Reply (1) · Report · Daphne R on Jun 24, 2014
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Can I have this kind of plant as a patio plant and still bear fruits?
Rachel C on Jul 14, 2014
Best Answer: Hello Rachel,
I bought my cherry tree and love it. I live in Texas and did not know how it would do. I can not tell you about the tree being a patio plant and bear fruit. My tree arrived in great shape and was about 4' tall and very healthy. I know it will not bear fruit this year and I am waiting for next spring.
Reply · Report · Gala G on Jul 20, 2014
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Do the deer bother cherry trees?
A shopper on Jul 14, 2014
Best Answer: Yes, deers love eating the leaves of the tree. They were eating off a branch of leaves in front of me few days after we planted the tree on the ground. We ended up building a fence around the tree to keep the deers out.
Reply · Report · Chao-Wei C on Jul 14, 2014
· Add Answer · I Have This Question Too (1)
Have had it one year and is already blooming with flowers and leaves. Will I have cherries on it this year?
James B on Apr 21, 2015
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You have cherry tree 2-3 ft ?
A shopper on Aug 18, 2014
Best Answer: I did and it was growing beautifully before my daughter ran into it with the riding lawn mower:-)
Reply · Report · Ginger L on Aug 18, 2014
· Add Answer · I Have This Question Too (0)
When to plant this Black Tartarian
Cherry tree?
A shopper on Jul 8, 2014
Best Answer: I planted mine within a couple of days of getting delivered. I would order as large as possible.
Reply · Report · Lee M on Jul 8, 2014
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can black tartarian cherry polinate with another black tartarian do I need a different kind of cherry tree to pollinate a black tartarian?
john boy on Jun 23, 2015
Best Answer: Either Should Work, As Long As They Bloom At The Same Time.
Reply · Report · Chrissy H on Jun 24, 2015
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what is difference between tartarian and montmorency?
George on May 30, 2015
Best Answer: I don't know. My tree never grew and I could not get the company to answer my request for a refund or a replacement. The other trees I received from this company were fine and are doing well (four in one Apple, and four in one mixed fruit).
Reply · Report · Alice J on May 30, 2015
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is july too late to plant 5 to 7 t cherry trees.and how long before they produce cherries?
A shopper on Jul 9, 2014
Best Answer: It probably depends on what area/climate zone you are in. I wouldn't say "too late", but I would not expect any fruit to appear this season. It can take a few years for the trees to fruit depending on a variety of factors, especially after the shock of transportation and replanting. By the second year they come back from the winter season stronger than the first year. Also what is NOT mentioned in the product description is that in order to pollinate and cause the fruit to form, it requires a second cherry tree AND it often has to be a different species. Bing requires Black Tartarion or similarly different type of cherry in order to achieve fruit formation...so by two and research the pollination match prior to ordering.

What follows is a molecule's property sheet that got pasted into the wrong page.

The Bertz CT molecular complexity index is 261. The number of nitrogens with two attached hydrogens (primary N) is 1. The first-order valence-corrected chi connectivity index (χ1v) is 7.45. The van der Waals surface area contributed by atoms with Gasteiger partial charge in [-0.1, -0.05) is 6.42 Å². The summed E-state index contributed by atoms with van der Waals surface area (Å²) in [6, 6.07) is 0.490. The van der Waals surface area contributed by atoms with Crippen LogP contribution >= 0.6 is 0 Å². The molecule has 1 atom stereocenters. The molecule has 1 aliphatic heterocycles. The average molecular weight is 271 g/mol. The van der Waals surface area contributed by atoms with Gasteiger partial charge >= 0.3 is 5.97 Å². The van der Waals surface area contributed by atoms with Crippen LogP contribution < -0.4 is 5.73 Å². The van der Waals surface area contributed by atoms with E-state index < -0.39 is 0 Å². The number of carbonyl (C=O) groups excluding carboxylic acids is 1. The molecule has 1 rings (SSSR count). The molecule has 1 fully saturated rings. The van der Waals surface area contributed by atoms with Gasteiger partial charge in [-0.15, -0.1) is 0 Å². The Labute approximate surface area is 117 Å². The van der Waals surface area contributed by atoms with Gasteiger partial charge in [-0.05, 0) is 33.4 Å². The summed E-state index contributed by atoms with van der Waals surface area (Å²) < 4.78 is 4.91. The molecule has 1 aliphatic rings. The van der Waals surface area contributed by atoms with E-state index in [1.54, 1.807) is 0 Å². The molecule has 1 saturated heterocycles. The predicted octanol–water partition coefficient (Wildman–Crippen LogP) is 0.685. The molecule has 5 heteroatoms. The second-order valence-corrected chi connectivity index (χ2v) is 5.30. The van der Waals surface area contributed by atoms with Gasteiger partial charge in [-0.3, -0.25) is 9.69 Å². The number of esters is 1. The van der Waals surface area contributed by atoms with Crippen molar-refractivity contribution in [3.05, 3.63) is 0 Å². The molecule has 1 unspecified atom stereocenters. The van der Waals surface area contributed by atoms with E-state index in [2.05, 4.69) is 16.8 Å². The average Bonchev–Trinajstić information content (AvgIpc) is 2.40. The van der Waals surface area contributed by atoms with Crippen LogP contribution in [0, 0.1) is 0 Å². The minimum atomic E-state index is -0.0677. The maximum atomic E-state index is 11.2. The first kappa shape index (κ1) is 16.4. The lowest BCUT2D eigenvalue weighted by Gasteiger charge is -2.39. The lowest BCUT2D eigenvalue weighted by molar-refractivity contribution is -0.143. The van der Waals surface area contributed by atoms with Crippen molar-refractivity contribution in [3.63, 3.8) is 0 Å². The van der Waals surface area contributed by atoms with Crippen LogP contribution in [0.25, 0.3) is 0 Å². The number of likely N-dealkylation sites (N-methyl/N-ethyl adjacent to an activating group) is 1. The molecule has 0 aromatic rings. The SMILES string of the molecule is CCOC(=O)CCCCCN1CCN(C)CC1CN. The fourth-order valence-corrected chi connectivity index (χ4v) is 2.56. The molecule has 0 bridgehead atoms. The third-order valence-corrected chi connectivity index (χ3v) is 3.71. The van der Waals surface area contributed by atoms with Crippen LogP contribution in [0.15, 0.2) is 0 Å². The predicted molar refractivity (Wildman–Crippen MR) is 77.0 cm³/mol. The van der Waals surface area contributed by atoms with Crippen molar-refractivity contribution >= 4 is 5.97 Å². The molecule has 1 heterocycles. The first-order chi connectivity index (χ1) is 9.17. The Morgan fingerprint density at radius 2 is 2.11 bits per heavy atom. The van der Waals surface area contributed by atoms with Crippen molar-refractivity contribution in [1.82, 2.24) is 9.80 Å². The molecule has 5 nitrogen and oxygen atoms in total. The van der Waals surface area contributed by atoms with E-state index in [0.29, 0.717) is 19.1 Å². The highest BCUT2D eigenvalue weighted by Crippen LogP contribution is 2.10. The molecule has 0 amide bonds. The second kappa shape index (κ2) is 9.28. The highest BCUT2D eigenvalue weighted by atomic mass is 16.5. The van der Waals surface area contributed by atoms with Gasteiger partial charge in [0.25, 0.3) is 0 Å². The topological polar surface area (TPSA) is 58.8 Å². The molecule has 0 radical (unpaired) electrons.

Good Luck!
Reply · Report · Sean D on Jul 9, 2014
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I have 2 black tartarian cherry trees we planted them 3 years ago we are very pleased with ordering them from you, this year we are seeing cherrys, but we noticed alot of aunts on the trees can you please tell me what to use or what i can do, thank you?
Patty S on Jun 18, 2015
· Add Answer · I Have This Question Too (0)
If you plant 2, do you still need another sweet cherry to pollinate?
Jody R on Jun 17, 2015
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I live in south Florida. I really want a cherry tree. Will this tree live here? Zip is 33067.
Lisa C on Jun 15, 2015
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I noticed you do not ship to California! Why so?
I live in the mountainous area, and the temperatures are identical to zone 5-8, rather then 9.
Is there a way to get the cherry tree in California?
Maksim S on May 7, 2015
· Add Answer · I Have This Question Too (0)

Most items ship the next business day unless otherwise noted.

Info for Those Who Love to Read:

Orders are occasionally delayed if we see really bad weather approaching, or if we encounter unusual circumstances. A small number of our plants show a specific release date. If you purchase one of these and would like your other items sooner, just let us know. 

Amount of Order Shipping Charge
Less than $15 $11.95
$15.00-$23.99 $12.95
$24.00-$39.99 $16.95
$40.00-$79.99 $19.95
$80.00-$98.99 $24.95
$99.00+ 32%

Will my Trees and Shrubs Look Like the Photographs?

Most trees and plants on the website are pictured in their mature form. Depending on the product and growth rate, mature development can take years for your plant to resemble the photos.

Picture the last time you took a walk in the woods. The young trees were not miniature bonsai versions of mature trees. Instead they were naturally thin and lanky. Young trees are programmed to race toward the light, before the competing vegetation crowds them out. Once established at 10 feet or more, they start developing a wide canopy and shedding lower limbs.

Potted Tree Dormant Tree Bare Root Tree
Late spring to early fall
trees are shipped potted
Some dormant trees
prefer to be potted
Most dormant trees shipped in the
late fall through spring arrive bare root

Bare Root trees are shipped without dirt or any green foliage showing. Some customers who have never planted bare root before, think that they received a "dead stick" with roots. These dormant trees are basically sleeping over the winter as most trees do. Because of their hibernation-like stage, this is a great way to transplant these trees. Since a bare root tree lacks foliage, they need very little moisture.

Most Trees and Shrubs are Pruned Before Shipping... at No Cost to You

Tree before pruning Tree after pruning Rose before pruning Rose after pruning
Maple Tree before pruning Maple Tree after pruning 3 gallon Knockout Rose before pruning 3 gallon Knockout Rose after pruning

Pruning makes plants appear to be less-full than the ones you may have seen at your local big box garden center. A retailer's goal is to have plants look their best while sitting in the store. Our goal is to have them look the best after you plant them.

Pruned trees and shrubs not only travel better, but become established much quicker. So rather than supporting extra foliage, they put their energy into sending out deep roots. Once that happens, your plants become hardier and quickly explode with new top growth. Above the ground, pruning helps your plants develop a more attractive form.